In 1927, the first air-mail service in Canada was inaugurated.
In 1931, the comic strip “Dick Tracy,” created by Chester Gould, debuted.
In 1939, Premier Maurice Duplessis of Quebec declared in an election campaign that a vote for him would be a “vote for autonomy against conscription.”
In 1952, the first external pacemaker was fitted to David Schwartz to control his heartbeats. The first internal pacemaker was not fitted until 1958.
In 1957, Jimmy Hoffa was elected president of the Teamsters Union.
In 1957, the space age began as the Soviet Union put the first spacecraft into orbit around earth. “Sputnik I,” the first man-made object to enter space, orbited the earth from a height of 902 kilometres at a speed of 29,000 kilometre per hour. The 83-kilogram, 58-centimetre-thick satellite carried only radio equipment.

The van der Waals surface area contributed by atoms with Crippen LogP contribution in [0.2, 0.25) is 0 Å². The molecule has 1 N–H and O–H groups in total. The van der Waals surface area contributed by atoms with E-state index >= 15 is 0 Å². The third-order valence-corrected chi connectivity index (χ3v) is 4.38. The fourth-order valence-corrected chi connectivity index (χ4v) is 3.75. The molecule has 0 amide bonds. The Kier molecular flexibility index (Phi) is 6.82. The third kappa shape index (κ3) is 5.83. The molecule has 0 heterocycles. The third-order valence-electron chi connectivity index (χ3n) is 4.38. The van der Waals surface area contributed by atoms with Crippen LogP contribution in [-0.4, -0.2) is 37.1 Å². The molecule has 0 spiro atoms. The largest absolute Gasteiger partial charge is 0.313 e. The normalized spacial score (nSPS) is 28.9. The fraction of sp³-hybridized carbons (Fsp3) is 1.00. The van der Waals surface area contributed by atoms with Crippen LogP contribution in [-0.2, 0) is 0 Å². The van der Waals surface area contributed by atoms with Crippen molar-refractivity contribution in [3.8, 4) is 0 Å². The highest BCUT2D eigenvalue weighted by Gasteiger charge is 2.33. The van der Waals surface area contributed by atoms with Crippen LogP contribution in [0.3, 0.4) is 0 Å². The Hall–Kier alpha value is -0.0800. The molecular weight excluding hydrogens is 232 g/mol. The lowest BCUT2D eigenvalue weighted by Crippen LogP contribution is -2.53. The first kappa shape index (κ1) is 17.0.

In 1958, British Overseas Airways Corp. began transatlantic jet passenger service with a New York-to-London flight.
In 1963, a strike of 1,300 longshoremen began at the St. Lawrence River ports.
In 1963, Hurricane Flora killed 5,000 people in Haiti and 1,000 in Cuba.
In 1965, Pope Paul VI visited New York and made a plea for peace to the United Nations. At the same time, he published a document exonerating the Jews of all blame in the death of Jesus Christ.
In 1966, Basutoland became an independent and sovereign member of the Commonwealth under the name of Kingdom of Lesotho.
In 1968, the government of Alexander Dubcek in Czechoslovakia acceded to Soviet demands to abolish liberal reforms and station Soviet troops within the country.